MEMBER DG INTERVIEWS published on 03 Nov 2020

Interview with Erik Roose, Director General, ERR

Interview with Erik Roose, Director General, ERR
Erik Roose

In the first of a series of interviews with leaders of EBU member organizations, we talk to Erik Roose, Director General of Estonia’s ERR, on the challenges and key learnings of the last months.

This interview with Radka Betcheva, EBU Member Relations Central & Eastern Europe, was conducted via Zoom.

Empowering department and team leaders

Covid has changed our working life. How has your communication with employees changed and how has it impacted your day-to-day work?

Day-to-day work became really complicated when Covid first broke out and called for some fundamental procedural changes. I quickly decided to empower team and department leaders and, in parallel, set up new collaborative solutions to share information, including weekly Zoom management meetings. 

We also made changes at Board level, moving from weekly to daily morning meetings that I extended to a broader team to cover key topics, from work arrangements to programme cancellations and health and safety issues. In this way we reached out to all branches and were actually even more aware of what different departments were doing and planning than before.

Weekly management meetings have allowed us to change smoothly and quickly against a backdrop of heavily increased work. For example, we practically doubled news coverage on all platforms, adding news at midday every day from the second week of March in both Estonian and Russian. We badly needed staff in the news department and were able to switch staff from sports where activities were reduced by the suspension of live sport. This switch of personnel was an exceptional experience, which we would not have gone through in normal circumstances. The feeling that we are all in this together generated a remarkable team effort! Even the trade unions were completely aligned and had no questions.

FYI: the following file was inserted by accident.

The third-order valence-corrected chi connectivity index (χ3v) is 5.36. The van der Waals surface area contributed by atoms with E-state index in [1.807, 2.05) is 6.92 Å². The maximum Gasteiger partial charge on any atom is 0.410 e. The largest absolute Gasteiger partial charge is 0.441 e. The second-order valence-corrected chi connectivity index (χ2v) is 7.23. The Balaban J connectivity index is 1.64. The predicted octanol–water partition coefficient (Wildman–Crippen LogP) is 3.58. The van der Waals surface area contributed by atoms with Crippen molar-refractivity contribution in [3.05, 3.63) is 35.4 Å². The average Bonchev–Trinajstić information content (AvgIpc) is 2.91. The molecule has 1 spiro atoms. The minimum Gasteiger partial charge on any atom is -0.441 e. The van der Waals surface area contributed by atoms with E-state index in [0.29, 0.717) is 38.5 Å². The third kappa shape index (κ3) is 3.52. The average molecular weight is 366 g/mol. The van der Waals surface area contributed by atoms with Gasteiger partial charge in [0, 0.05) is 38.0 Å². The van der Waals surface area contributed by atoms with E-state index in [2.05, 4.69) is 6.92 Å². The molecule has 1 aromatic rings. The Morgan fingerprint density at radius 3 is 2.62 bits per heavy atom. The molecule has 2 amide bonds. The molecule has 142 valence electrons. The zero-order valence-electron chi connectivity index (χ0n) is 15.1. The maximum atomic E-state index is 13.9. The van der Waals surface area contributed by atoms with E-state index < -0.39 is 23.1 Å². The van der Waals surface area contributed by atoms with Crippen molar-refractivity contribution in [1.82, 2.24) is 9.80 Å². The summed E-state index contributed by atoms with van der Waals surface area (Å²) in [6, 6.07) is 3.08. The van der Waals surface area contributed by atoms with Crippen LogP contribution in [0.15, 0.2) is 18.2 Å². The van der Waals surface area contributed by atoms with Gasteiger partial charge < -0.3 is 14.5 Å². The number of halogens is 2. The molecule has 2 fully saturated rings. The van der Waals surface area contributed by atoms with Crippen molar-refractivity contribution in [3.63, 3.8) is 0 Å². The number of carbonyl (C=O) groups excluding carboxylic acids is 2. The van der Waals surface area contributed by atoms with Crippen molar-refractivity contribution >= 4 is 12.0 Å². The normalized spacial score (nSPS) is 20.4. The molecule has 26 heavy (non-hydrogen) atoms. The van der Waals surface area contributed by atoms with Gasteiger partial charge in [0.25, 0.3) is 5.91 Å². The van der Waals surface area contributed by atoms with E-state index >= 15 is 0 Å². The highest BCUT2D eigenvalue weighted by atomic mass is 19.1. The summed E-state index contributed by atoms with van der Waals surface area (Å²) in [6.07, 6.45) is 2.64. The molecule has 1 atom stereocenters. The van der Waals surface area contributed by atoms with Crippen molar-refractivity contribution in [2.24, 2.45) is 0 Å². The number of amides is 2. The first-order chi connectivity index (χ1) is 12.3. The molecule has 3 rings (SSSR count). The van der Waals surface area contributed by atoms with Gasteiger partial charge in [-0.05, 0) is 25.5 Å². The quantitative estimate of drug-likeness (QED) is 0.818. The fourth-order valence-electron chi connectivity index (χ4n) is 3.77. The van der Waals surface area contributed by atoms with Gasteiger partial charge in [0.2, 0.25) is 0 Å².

For the vast majority of staff, mutual communication, trust and cooperation have improved remarkably. 

Was trust crucial for creating this special relationship with staff or there were other elements in play?

This is exactly what happened. For the vast majority of staff, mutual communication, trust and cooperation have improved remarkably. 

If I may make a comparison, it was a bit like in the US Army. On the ground, middle level managers or middle level officers always take the local decisions. This is because they have the most reliable and fresh information and are able to make quick decisions. So, we kind of copied this logic. 

In addition, from the third week of March, I started to write personally to all 700 ERR staff every week. I have been absolutely open on the problems faced, how we have addressed them and adjusted and what we expect. It was very personal and basically the first time ever that everyone was in touch with management and leadership on a weekly basis. From number one to 700 employees - everyone was on the same level, with no classified information. This way we avoided problems normally created by a lack of information, or the belief of a lack of it, and there was a much more open connection than we have ever had before. 

We had to be on air whatever it takes, whatever it costs – this was a kind of guarantee to society 

What changed in the decision-making process and in setting up priorities? 

We had to provide a clear framework and introduce restrictions. We decided to restrict access to our building and kept records of everyone entering. In the event of anyone getting infected, which luckily has not happened, we could trace who was the person, with whom he/she was in contact. We also restricted external access to our restaurant facilities and conference rooms. I’m convinced these restrictions minimized contacts. 

The only exception was for the news department where people continued to work in the newsroom. We realized they would not be able to produce quality information working remotely and they needed to work together as a team. We had 10-15 people around the table on a daily basis in the newsroom. They were strongly advised not to go anywhere in the city except their homes and not to take public transport. It was a kind of a volunteer isolation to minimize contacts. 

Programmes had to stay on air - this was an absolute necessity. Whatever it takes, whatever it costs, we had to be on air. There was a kind of a guarantee to society and the public that if ERR is working there is some kind of certainty and not a chaotic situation, at least not in the public information sector.

You must avoid micromanagement. You must empower your managers but give a framework.

What were the key learnings?

A key learning is to avoid micromanagement and provide a kind of umbrella logic. You can give quite big rights and powers to managers, but you have to give them a certain framework, goals, and restrictions. For example, we had to have additional news at midday, followed by news and daily broadcasts till the evening. This was a clear goal and the team had to focus on delivering it.